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Tunisia's Ben Ali sentenced to life for Arab Spring deaths
A Tunisian military court sentenced ex-president Zine al-Abidine Ben Ali to life in prison Wednesday over his role in the killing of protesters in the towns where the Arab Spring began. Earlier he was given a 20 year sentence for inciting violence.
AFP - A military court on Wednesday sentenced ousted Tunisian president Zine El Abidine Ben Ali to life in prison for his role in the deadly repression during last year's popular uprising, TAP news agency said.
Prosecutors had sought the death penalty for Ben Ali, who is exiled in Saudi Arabia, over the killing of 22 people while trying to put down the revolt in the two central cities of Thala and Kasserine.
The ruling came after a six-month trial at the military court in Kef, about 170 kilometres (105 miles) west of Tunis.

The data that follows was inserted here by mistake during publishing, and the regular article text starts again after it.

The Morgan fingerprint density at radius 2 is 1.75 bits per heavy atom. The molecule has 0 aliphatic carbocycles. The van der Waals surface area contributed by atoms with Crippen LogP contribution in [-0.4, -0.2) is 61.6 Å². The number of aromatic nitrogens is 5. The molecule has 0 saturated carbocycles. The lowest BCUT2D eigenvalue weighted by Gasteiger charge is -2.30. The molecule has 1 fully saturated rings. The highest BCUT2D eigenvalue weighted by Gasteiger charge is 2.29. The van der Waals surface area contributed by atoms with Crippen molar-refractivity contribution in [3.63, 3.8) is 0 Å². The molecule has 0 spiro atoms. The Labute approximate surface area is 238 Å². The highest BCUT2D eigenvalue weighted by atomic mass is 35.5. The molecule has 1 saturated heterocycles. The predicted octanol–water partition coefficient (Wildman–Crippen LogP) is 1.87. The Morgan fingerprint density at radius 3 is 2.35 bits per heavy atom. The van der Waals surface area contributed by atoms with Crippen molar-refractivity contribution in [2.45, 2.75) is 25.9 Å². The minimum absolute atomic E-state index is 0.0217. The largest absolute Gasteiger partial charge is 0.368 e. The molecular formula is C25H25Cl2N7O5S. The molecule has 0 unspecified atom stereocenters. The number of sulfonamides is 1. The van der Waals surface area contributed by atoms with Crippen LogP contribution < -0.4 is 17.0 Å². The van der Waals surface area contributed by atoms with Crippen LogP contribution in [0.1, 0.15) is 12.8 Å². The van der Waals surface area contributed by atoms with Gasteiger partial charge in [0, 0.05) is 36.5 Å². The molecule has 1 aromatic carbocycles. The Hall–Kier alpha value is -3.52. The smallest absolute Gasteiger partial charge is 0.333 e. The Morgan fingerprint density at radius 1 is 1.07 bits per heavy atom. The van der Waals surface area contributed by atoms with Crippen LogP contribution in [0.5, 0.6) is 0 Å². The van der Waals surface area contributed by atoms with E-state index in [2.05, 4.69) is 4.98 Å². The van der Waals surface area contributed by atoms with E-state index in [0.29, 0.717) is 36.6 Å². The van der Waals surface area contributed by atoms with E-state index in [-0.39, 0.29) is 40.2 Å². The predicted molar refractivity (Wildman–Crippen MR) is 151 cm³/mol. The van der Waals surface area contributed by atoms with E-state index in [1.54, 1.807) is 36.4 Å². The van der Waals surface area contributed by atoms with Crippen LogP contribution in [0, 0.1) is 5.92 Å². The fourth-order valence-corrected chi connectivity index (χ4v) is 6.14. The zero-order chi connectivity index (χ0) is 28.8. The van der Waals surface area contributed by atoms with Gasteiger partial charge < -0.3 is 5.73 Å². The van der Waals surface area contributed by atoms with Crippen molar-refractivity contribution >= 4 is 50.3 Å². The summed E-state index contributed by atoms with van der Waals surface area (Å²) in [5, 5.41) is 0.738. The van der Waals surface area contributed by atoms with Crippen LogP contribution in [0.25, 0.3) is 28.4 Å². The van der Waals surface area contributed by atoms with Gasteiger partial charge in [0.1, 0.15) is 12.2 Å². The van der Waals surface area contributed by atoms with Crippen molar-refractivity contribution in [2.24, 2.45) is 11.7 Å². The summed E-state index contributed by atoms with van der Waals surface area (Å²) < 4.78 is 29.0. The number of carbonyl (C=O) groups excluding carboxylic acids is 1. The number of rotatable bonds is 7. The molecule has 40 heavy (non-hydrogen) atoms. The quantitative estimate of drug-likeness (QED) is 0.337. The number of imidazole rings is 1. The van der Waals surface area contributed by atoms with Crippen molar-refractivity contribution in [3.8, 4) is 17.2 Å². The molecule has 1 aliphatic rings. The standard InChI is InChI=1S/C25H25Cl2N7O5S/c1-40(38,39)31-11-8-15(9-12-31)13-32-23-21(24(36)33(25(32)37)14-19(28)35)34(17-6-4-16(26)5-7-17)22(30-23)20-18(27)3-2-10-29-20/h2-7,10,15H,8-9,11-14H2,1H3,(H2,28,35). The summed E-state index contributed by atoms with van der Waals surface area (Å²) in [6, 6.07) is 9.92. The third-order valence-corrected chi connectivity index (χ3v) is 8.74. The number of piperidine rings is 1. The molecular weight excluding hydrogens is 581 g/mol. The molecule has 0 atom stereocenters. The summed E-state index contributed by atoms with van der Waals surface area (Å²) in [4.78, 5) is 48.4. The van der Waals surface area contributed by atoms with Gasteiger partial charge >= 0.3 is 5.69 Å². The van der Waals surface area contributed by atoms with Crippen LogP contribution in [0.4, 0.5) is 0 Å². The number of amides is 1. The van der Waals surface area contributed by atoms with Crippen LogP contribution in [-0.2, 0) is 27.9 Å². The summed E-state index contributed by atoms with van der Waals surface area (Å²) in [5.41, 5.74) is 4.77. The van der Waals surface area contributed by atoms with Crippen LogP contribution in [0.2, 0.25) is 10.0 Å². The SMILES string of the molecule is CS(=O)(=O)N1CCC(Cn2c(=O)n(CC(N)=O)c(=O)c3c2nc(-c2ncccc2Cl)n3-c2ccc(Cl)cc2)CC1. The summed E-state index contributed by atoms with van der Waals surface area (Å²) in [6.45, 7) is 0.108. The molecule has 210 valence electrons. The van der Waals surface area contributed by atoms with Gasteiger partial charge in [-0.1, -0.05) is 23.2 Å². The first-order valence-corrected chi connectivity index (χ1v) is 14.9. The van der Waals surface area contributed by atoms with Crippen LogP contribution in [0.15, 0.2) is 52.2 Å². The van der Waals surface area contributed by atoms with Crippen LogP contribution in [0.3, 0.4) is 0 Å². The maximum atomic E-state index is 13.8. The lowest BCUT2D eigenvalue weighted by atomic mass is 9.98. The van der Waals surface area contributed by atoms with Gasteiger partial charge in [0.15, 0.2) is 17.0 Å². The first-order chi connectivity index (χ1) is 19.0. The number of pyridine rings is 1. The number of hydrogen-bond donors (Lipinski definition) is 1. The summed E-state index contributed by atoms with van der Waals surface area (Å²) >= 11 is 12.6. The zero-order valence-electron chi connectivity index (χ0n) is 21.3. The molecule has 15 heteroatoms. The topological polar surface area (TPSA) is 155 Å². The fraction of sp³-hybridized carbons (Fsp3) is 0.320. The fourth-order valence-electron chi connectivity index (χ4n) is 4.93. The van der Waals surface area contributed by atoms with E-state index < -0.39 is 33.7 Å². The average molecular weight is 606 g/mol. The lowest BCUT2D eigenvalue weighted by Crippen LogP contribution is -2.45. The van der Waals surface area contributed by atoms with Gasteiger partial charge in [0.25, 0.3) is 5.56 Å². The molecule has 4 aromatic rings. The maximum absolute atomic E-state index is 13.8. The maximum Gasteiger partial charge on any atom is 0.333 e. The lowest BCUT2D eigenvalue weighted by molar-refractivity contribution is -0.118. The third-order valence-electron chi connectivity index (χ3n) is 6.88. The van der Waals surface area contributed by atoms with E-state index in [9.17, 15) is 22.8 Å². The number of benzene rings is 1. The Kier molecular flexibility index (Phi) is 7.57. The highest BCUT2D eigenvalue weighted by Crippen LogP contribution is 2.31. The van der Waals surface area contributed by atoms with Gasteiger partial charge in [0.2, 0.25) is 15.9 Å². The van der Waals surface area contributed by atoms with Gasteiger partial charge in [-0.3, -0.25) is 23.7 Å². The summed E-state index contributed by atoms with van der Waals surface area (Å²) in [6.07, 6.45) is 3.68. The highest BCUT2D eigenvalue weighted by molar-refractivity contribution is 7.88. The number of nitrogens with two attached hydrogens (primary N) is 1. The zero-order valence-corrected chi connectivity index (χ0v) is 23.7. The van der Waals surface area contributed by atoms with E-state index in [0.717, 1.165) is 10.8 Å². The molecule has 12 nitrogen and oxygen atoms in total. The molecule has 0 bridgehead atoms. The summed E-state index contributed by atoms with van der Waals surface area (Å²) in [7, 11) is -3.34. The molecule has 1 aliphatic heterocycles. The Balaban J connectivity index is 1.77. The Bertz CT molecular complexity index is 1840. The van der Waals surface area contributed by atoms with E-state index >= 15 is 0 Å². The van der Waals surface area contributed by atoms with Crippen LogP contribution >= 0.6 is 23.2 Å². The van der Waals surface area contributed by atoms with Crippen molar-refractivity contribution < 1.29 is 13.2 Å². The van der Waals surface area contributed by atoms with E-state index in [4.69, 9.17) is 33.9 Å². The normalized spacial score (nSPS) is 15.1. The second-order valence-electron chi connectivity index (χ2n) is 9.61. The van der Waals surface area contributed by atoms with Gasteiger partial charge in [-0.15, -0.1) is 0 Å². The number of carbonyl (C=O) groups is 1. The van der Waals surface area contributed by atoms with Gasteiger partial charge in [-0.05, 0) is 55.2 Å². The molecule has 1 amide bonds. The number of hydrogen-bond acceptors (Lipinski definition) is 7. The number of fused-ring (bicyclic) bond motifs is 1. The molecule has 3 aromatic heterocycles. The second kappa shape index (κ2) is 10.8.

Former interior minister Rafik Belhaj Kacem was also sentenced to 12 years in jail over the case.
Earlier Wednesday, a Tunis military court sentenced Ben Ali in absentia to 20 years imprisonment on various charges including incitement to murder.
Ben Ali was found guilty of "inciting disorder, murder and looting," the court said in its verdict over the deaths of four youths, shot dead in the town of Ouardanine in mid-January 2011.
The weeks of protests that started in December 2010 toppled one of the most entrenched autocratic regimes in the Arab world and led to democratic elections in October that saw a moderate Islamist party rise to power.
The strongman's ouster toppled the first domino in the wave of protests which became known as the Arab Spring and is still sweeping the region.
Ben Ali faces countless trials and has already been sentenced to more than 66 years in prison on a range of other charges including drug trafficking and embezzlement.
He and his wife are the subject of an international arrest warrant, but Saudi authorities have not responded to Tunisian extradition requests.